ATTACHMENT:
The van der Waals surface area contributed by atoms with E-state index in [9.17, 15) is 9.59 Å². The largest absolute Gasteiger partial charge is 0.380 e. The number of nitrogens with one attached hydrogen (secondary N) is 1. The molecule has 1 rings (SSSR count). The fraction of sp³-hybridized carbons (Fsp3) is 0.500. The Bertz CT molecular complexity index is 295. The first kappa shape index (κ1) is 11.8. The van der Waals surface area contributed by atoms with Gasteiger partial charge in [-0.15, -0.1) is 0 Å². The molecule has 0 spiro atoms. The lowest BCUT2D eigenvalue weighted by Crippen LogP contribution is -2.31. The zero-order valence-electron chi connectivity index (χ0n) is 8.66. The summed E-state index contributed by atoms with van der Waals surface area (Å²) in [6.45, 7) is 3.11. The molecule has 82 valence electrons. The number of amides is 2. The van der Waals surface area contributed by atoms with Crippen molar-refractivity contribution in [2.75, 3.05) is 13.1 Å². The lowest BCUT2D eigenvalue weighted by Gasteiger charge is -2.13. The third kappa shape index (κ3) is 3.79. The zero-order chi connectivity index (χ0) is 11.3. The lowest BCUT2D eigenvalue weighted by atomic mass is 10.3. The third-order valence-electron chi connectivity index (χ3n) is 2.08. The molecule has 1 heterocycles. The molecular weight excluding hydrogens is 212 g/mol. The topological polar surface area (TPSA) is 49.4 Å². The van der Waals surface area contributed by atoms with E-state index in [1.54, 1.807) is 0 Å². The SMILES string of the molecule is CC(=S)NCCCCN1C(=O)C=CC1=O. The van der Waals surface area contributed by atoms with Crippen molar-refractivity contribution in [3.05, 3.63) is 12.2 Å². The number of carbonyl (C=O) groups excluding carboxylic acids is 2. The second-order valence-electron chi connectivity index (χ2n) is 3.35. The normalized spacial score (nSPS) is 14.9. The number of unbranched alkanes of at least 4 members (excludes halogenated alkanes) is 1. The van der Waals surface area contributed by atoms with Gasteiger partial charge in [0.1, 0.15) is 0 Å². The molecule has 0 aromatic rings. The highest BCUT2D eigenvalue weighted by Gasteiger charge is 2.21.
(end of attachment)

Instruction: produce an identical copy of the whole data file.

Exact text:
The van der Waals surface area contributed by atoms with E-state index in [9.17, 15) is 9.59 Å². The largest absolute Gasteiger partial charge is 0.380 e. The number of nitrogens with one attached hydrogen (secondary N) is 1. The molecule has 1 rings (SSSR count). The fraction of sp³-hybridized carbons (Fsp3) is 0.500. The Bertz CT molecular complexity index is 295. The first kappa shape index (κ1) is 11.8. The van der Waals surface area contributed by atoms with Gasteiger partial charge in [-0.15, -0.1) is 0 Å². The molecule has 0 spiro atoms. The lowest BCUT2D eigenvalue weighted by Crippen LogP contribution is -2.31. The zero-order valence-electron chi connectivity index (χ0n) is 8.66. The summed E-state index contributed by atoms with van der Waals surface area (Å²) in [6.45, 7) is 3.11. The molecule has 82 valence electrons. The number of amides is 2. The van der Waals surface area contributed by atoms with Crippen molar-refractivity contribution in [2.75, 3.05) is 13.1 Å². The lowest BCUT2D eigenvalue weighted by Gasteiger charge is -2.13. The third kappa shape index (κ3) is 3.79. The zero-order chi connectivity index (χ0) is 11.3. The lowest BCUT2D eigenvalue weighted by atomic mass is 10.3. The third-order valence-electron chi connectivity index (χ3n) is 2.08. The molecule has 1 heterocycles. The molecular weight excluding hydrogens is 212 g/mol. The topological polar surface area (TPSA) is 49.4 Å². The van der Waals surface area contributed by atoms with E-state index in [1.54, 1.807) is 0 Å². The SMILES string of the molecule is CC(=S)NCCCCN1C(=O)C=CC1=O. The van der Waals surface area contributed by atoms with Crippen molar-refractivity contribution in [3.05, 3.63) is 12.2 Å². The number of carbonyl (C=O) groups excluding carboxylic acids is 2. The second-order valence-electron chi connectivity index (χ2n) is 3.35. The normalized spacial score (nSPS) is 14.9. The number of unbranched alkanes of at least 4 members (excludes halogenated alkanes) is 1. The van der Waals surface area contributed by atoms with Gasteiger partial charge in [0.1, 0.15) is 0 Å². The molecule has 0 aromatic rings. The highest BCUT2D eigenvalue weighted by Gasteiger charge is 2.21.